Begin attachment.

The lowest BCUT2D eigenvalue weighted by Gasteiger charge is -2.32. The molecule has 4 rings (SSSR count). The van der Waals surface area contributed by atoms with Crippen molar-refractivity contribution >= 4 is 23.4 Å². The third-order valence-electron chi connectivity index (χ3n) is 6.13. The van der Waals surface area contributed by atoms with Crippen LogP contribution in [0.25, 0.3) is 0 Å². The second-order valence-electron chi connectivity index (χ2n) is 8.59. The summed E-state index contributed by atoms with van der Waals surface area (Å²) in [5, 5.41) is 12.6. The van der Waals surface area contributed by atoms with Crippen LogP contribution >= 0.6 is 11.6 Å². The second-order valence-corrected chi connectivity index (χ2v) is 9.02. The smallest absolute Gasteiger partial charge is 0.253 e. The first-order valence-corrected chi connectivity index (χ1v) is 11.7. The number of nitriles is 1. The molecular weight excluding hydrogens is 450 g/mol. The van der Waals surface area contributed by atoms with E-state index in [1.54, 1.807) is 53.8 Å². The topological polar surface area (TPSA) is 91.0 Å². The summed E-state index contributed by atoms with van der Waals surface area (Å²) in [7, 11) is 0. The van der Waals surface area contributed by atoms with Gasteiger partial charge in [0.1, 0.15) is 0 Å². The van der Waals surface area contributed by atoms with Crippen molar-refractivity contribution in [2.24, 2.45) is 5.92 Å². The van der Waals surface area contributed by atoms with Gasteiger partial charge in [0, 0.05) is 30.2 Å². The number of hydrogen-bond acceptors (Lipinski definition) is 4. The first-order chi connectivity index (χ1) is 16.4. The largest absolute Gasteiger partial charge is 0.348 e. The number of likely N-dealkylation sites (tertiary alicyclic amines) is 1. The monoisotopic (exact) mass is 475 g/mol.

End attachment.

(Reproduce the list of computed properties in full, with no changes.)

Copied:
The lowest BCUT2D eigenvalue weighted by Gasteiger charge is -2.32. The molecule has 4 rings (SSSR count). The van der Waals surface area contributed by atoms with Crippen molar-refractivity contribution >= 4 is 23.4 Å². The third-order valence-electron chi connectivity index (χ3n) is 6.13. The van der Waals surface area contributed by atoms with Crippen LogP contribution in [0.25, 0.3) is 0 Å². The second-order valence-electron chi connectivity index (χ2n) is 8.59. The summed E-state index contributed by atoms with van der Waals surface area (Å²) in [5, 5.41) is 12.6. The van der Waals surface area contributed by atoms with Crippen LogP contribution >= 0.6 is 11.6 Å². The second-order valence-corrected chi connectivity index (χ2v) is 9.02. The smallest absolute Gasteiger partial charge is 0.253 e. The first-order valence-corrected chi connectivity index (χ1v) is 11.7. The number of nitriles is 1. The molecular weight excluding hydrogens is 450 g/mol. The van der Waals surface area contributed by atoms with E-state index in [1.54, 1.807) is 53.8 Å². The topological polar surface area (TPSA) is 91.0 Å². The summed E-state index contributed by atoms with van der Waals surface area (Å²) in [7, 11) is 0. The van der Waals surface area contributed by atoms with Gasteiger partial charge in [0.1, 0.15) is 0 Å². The van der Waals surface area contributed by atoms with Crippen molar-refractivity contribution in [2.24, 2.45) is 5.92 Å². The van der Waals surface area contributed by atoms with Gasteiger partial charge in [0, 0.05) is 30.2 Å². The number of hydrogen-bond acceptors (Lipinski definition) is 4. The first-order chi connectivity index (χ1) is 16.4. The largest absolute Gasteiger partial charge is 0.348 e. The number of likely N-dealkylation sites (tertiary alicyclic amines) is 1. The monoisotopic (exact) mass is 475 g/mol.